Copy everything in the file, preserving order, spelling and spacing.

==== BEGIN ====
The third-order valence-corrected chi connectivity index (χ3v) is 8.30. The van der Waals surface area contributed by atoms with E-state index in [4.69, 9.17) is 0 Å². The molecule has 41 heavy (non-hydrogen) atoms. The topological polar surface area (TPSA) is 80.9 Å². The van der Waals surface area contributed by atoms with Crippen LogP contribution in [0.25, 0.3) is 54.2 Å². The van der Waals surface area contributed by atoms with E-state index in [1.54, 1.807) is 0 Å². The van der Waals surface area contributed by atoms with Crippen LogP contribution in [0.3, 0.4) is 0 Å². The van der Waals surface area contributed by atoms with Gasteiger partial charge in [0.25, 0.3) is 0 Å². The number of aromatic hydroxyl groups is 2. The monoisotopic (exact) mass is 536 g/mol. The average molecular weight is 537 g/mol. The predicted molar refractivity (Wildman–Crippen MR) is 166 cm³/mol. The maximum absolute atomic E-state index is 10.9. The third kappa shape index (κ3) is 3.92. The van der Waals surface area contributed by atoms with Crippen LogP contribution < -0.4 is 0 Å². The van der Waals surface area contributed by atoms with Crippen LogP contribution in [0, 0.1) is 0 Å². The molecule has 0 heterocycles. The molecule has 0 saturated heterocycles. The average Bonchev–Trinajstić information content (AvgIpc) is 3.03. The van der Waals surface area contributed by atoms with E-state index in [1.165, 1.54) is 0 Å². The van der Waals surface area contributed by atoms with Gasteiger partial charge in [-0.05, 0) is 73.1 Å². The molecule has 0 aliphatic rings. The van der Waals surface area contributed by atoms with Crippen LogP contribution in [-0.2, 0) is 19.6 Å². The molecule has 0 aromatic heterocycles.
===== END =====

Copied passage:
The third-order valence-corrected chi connectivity index (χ3v) is 8.30. The van der Waals surface area contributed by atoms with E-state index in [4.69, 9.17) is 0 Å². The molecule has 41 heavy (non-hydrogen) atoms. The topological polar surface area (TPSA) is 80.9 Å². The van der Waals surface area contributed by atoms with Crippen LogP contribution in [0.25, 0.3) is 54.2 Å². The van der Waals surface area contributed by atoms with E-state index in [1.54, 1.807) is 0 Å². The van der Waals surface area contributed by atoms with Crippen LogP contribution in [0.3, 0.4) is 0 Å². The van der Waals surface area contributed by atoms with Gasteiger partial charge in [0.25, 0.3) is 0 Å². The number of aromatic hydroxyl groups is 2. The monoisotopic (exact) mass is 536 g/mol. The average molecular weight is 537 g/mol. The predicted molar refractivity (Wildman–Crippen MR) is 166 cm³/mol. The maximum absolute atomic E-state index is 10.9. The third kappa shape index (κ3) is 3.92. The van der Waals surface area contributed by atoms with Crippen LogP contribution < -0.4 is 0 Å². The van der Waals surface area contributed by atoms with Crippen LogP contribution in [0, 0.1) is 0 Å². The molecule has 0 heterocycles. The molecule has 0 saturated heterocycles. The average Bonchev–Trinajstić information content (AvgIpc) is 3.03. The van der Waals surface area contributed by atoms with E-state index in [1.165, 1.54) is 0 Å². The van der Waals surface area contributed by atoms with Gasteiger partial charge in [-0.05, 0) is 73.1 Å². The molecule has 0 aliphatic rings. The van der Waals surface area contributed by atoms with Crippen LogP contribution in [-0.2, 0) is 19.6 Å². The molecule has 0 aromatic heterocycles.